The Legacy of Kindness

The Legacy of Kindness

This weekend I learned of a neighbor’s passing. On April 30, Thomas Victor Terry died in his home at the age of 83. I will miss him.

The first time I met Tom was over twenty years ago. I was the mother of a young child then and Tom walked over to introduce himself. He told me he heard our son playing in the yard and enjoyed our son’s laughter. Tom invited us to come over any time we wanted to use his pool. He said he did not get in it anymore but loved when the neighborhood children did. We took Tom up on his offer and have enjoyed his pool ever since.

More than his pool, I enjoyed getting to know Tom. He was a natural storyteller…

Are you making decisions based on guilt?

Are you making decisions based on guilt?

Since this feeling has surfaced in multiple conversations over the last week, I thought it would be worthwhile to unpack the emotion called guilt.

Just to make sure we all are on the same page, guilt is defined as the feeling which arises when you believe you have or will do something which causes harm. Bad conduct if you will.

As you probably know, there are degrees of guilt. For example…

Cultivating healthy systems.

Cultivating healthy systems.

The dogwoods are in full bloom and the azaleas are bursting with color: clear signs we have moved deeper into the season of spring. The urge to go outdoors and work in the soil is strong. I can’t wait to remove the weeds and to add compost to the raised beds. These activities are one step closer to planting – my favorite garden activity. (Join me this Saturday, from 11 am to 2 pm in the Shakti Garden.)

The cleared beds feel like blank canvases on which to paint visions of luscious plants dripping with fruit, big full bunches of herbs, and bright, colorful bouquets of flowers. I imagine all the people who contribute to the garden as well as the people who will enjoy the harvest. (Community potlucks which use the food grown in the garden are the best!)

With all the newness we currently are witnessing in nature, it is easy to forget death is a part of the growth cycle. To remember it was last year’s plants that created this year’s compost. To remember not every seed planted sprouts, and to remember, that no plant lasts forever – eventually all living things die.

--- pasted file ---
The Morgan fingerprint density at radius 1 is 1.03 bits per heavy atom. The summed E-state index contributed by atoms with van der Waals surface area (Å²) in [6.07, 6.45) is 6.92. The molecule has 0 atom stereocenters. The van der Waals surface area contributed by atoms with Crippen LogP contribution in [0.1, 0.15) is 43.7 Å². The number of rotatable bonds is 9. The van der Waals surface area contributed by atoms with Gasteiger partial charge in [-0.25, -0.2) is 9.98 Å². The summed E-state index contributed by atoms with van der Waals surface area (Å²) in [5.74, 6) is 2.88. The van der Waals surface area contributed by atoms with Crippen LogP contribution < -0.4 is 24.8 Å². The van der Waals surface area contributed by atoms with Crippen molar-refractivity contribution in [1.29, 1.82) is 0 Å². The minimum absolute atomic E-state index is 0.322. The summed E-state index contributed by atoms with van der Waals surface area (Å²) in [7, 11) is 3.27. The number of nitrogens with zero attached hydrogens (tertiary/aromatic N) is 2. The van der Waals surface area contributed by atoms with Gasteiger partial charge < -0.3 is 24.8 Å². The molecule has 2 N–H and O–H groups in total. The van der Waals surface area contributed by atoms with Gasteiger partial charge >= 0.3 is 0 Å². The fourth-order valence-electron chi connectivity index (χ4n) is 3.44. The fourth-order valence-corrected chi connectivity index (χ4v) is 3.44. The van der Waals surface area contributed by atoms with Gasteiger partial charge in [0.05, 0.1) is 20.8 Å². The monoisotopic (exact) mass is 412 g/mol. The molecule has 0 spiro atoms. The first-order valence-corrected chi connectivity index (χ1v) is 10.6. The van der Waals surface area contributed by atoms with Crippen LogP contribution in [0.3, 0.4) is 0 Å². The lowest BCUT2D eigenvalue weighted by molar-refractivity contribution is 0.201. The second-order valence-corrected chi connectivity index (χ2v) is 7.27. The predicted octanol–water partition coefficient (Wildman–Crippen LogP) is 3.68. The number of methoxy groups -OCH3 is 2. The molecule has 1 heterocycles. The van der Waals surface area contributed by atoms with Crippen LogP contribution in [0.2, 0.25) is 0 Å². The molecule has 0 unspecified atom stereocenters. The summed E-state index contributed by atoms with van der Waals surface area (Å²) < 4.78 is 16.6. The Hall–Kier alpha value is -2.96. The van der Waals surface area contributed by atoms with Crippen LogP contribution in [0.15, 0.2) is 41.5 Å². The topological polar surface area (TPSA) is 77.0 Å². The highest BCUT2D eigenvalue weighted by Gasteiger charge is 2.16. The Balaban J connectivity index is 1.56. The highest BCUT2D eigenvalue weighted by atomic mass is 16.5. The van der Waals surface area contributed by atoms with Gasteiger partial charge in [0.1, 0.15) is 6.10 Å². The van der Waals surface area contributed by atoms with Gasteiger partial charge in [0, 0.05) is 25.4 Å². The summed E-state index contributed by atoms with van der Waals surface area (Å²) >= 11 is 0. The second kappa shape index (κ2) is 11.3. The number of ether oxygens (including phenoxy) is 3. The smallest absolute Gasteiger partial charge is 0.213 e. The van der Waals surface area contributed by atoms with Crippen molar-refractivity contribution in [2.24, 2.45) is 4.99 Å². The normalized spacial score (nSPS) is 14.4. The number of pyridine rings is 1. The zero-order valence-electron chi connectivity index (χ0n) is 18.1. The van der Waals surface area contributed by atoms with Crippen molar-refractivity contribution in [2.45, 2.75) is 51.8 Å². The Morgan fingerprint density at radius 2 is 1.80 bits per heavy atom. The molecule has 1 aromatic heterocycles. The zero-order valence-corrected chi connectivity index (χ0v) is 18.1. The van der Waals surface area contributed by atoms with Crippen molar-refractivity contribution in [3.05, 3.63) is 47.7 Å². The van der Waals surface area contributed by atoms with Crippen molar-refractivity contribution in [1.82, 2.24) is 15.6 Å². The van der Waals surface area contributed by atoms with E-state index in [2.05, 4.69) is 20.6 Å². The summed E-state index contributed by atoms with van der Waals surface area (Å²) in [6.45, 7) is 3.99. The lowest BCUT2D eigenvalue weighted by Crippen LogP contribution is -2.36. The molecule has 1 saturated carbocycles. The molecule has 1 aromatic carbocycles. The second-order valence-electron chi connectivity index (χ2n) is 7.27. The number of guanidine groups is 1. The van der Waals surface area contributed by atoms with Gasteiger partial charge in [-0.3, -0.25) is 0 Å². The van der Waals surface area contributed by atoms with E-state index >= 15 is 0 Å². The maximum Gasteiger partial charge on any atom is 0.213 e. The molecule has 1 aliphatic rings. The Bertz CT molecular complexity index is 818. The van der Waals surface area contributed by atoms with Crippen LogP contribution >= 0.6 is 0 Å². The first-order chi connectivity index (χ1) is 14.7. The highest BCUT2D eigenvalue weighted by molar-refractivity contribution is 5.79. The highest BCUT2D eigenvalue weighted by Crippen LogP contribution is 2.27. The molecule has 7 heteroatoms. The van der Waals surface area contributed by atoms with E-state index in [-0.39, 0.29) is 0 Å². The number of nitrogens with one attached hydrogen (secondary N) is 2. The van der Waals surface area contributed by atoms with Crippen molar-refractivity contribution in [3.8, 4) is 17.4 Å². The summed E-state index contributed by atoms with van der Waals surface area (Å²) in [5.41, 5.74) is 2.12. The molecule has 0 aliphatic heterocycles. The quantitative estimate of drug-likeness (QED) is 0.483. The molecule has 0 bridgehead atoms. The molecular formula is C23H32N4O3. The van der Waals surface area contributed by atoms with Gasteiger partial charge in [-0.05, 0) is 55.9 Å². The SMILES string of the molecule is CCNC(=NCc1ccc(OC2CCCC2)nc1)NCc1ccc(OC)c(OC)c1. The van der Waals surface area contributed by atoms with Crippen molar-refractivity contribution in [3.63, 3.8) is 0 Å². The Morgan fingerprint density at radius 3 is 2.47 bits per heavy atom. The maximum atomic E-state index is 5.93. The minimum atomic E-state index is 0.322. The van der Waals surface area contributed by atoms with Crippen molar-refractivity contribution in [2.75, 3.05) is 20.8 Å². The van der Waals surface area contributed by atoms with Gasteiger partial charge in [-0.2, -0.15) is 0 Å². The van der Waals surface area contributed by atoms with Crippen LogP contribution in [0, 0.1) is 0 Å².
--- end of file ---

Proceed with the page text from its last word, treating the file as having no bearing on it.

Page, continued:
The birth-death-rebirth cycle is true for systems as well…

Navigating Change

Navigating Change

Change is in the air. I can feel the shift in energy. It reminds me of riding a rollercoaster: the part where the cars creep up the first, big, long hill.

As the cars approach the summit, my stomach clenches in nervous anticipation. Thoughts of “Why am I doing this?” and “I hope I don’t die,” circle in my head. To distract myself from my fear, I intentionally focus on the beautiful view which is only possible from such a great height.

On the climb to the top, I toggle back and forth between…

Patterns: some broken, others celebrated.

Patterns: some broken, others celebrated.

Last week I had the pleasure of visiting with my aunt: someone whom I have not seen in a long time. It was wonderful to be in her company and listen to her tell stories about our family. While I was there, she shared photos, family recipes, and gave me dishes which came from her godfather.

I feel very fortunate that I have the opportunity to connect with my living elders and that I like them. (I recognize not everyone likes or feels safe around their family.) Being with my aunt and uncle, as well as a surprise visit with my cousin, was not only fun but made me feel deeply rooted. There is something very special about being with people who have known you your whole life.

One of my takeaways from this visit…

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